Of course, Izzy let Stanton work a full count and hung an absolute meatball to him, but Murphy is unquestionably the goat in this scenario. Throw to first right away, Wise is out, Stanton is walked. Would Izzy have been able to get the next batter? We would have found out, had the relay throw been fielded by a halfway competent fielder.
Stunned, the Mets went quietly against Burke Badenhop in the bottom of the 10th. Yes, the Mets are back to just one game over .500, are a completely abhorrent 5 games under .500 at CitiField, have totally forgotten how to field baseballs (if they ever knew), completely threw away a thrilling ninth inning comeback for the second game in a row, and look like a shell of the team that slapped around the Reds last week. But hey, look at this time lapse photo of the Milky Way streaking across the sky, Kinda makes baseball, and everything else, seem insignificant, doesn't it? And if you look closely, you can see the light from the Mets' last home series win finally reach the Earth.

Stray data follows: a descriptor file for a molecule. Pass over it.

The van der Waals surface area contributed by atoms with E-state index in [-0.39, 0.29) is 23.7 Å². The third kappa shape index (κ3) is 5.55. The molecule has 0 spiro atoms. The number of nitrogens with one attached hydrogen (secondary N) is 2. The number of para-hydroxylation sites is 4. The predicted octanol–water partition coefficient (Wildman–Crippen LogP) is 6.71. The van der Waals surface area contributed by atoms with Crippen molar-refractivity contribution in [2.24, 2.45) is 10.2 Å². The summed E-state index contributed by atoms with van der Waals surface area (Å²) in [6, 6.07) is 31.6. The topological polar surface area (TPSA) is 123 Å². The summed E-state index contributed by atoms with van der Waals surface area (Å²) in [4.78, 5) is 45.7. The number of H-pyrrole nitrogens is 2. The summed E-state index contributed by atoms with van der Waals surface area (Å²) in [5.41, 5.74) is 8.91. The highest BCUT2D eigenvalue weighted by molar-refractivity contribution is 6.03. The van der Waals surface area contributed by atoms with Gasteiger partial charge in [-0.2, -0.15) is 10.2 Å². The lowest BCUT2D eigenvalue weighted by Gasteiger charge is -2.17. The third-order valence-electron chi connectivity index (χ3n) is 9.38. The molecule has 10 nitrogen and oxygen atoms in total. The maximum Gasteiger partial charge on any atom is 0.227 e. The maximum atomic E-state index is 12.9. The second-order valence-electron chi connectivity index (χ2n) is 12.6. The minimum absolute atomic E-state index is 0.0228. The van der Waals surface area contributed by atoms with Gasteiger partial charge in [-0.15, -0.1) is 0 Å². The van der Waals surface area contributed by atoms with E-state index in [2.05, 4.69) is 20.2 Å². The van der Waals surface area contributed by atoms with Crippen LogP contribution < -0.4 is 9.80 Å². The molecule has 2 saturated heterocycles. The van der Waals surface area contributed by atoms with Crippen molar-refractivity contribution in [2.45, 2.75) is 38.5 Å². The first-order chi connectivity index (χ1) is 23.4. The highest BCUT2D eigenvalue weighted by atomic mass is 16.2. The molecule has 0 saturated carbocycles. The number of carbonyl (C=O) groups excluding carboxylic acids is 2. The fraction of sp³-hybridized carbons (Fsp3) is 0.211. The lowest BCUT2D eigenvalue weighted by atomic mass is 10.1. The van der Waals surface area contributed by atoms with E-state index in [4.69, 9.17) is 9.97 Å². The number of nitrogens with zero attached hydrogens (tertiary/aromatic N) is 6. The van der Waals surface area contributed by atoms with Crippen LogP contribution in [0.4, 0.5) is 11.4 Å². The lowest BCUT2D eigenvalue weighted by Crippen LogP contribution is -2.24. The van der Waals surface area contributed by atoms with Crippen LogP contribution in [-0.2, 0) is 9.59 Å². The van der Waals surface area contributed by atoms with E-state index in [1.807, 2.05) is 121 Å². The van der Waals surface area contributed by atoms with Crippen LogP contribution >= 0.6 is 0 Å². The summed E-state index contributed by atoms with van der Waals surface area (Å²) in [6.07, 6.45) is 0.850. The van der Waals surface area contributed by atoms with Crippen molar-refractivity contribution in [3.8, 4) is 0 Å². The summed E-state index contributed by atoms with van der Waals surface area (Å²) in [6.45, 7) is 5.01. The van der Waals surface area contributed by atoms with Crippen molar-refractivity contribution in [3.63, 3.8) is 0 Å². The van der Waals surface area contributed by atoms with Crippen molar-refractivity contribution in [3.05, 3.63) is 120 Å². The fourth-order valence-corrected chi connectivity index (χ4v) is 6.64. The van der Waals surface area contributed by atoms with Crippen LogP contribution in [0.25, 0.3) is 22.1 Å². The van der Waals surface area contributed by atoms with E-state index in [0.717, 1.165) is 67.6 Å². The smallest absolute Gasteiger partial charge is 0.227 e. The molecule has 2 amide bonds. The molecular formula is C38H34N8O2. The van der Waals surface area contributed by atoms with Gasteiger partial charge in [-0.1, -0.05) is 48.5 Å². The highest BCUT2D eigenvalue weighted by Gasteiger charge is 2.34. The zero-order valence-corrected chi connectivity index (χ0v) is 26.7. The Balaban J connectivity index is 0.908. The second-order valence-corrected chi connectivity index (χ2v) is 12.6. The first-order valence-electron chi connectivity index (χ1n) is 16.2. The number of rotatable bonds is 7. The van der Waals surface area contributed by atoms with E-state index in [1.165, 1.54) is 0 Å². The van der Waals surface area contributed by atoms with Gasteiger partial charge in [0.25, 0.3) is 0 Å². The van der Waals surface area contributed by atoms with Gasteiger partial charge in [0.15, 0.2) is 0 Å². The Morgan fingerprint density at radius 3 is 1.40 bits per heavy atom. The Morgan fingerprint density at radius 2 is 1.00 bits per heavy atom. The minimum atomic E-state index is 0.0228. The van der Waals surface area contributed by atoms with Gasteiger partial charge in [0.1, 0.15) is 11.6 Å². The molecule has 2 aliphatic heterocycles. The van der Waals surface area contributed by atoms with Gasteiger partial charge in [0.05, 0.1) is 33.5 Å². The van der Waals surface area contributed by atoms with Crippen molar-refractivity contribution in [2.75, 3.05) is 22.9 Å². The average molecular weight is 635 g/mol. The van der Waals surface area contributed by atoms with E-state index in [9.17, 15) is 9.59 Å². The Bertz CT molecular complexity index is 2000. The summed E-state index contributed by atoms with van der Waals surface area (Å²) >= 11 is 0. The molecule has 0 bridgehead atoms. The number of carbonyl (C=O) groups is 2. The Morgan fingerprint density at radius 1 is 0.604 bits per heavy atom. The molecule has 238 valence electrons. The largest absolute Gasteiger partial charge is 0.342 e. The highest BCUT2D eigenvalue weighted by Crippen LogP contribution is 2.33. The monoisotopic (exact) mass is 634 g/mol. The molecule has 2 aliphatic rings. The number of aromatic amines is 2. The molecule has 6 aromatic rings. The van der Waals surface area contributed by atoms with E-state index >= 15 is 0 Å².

Big winners: Lucas Duda, +42.0%, Manny Acosta, +3.5%
Big losers: Jason Isringhausen, -48.6, Justin Turner, -11.9%
Teh aw3s0mest play: Lucas Duda two-run homer, bottom of the ninth, +48.9%
Teh sux0rest play: Miek Stanton grand slam, top of 10th, -26.7%
Total pitcher WPA: -52.6%
Total batter WPA: +2.6%
GWRBI!:Mike Stanton granny
Nice job by freakystyley; their effort in the game thread embiggens us all.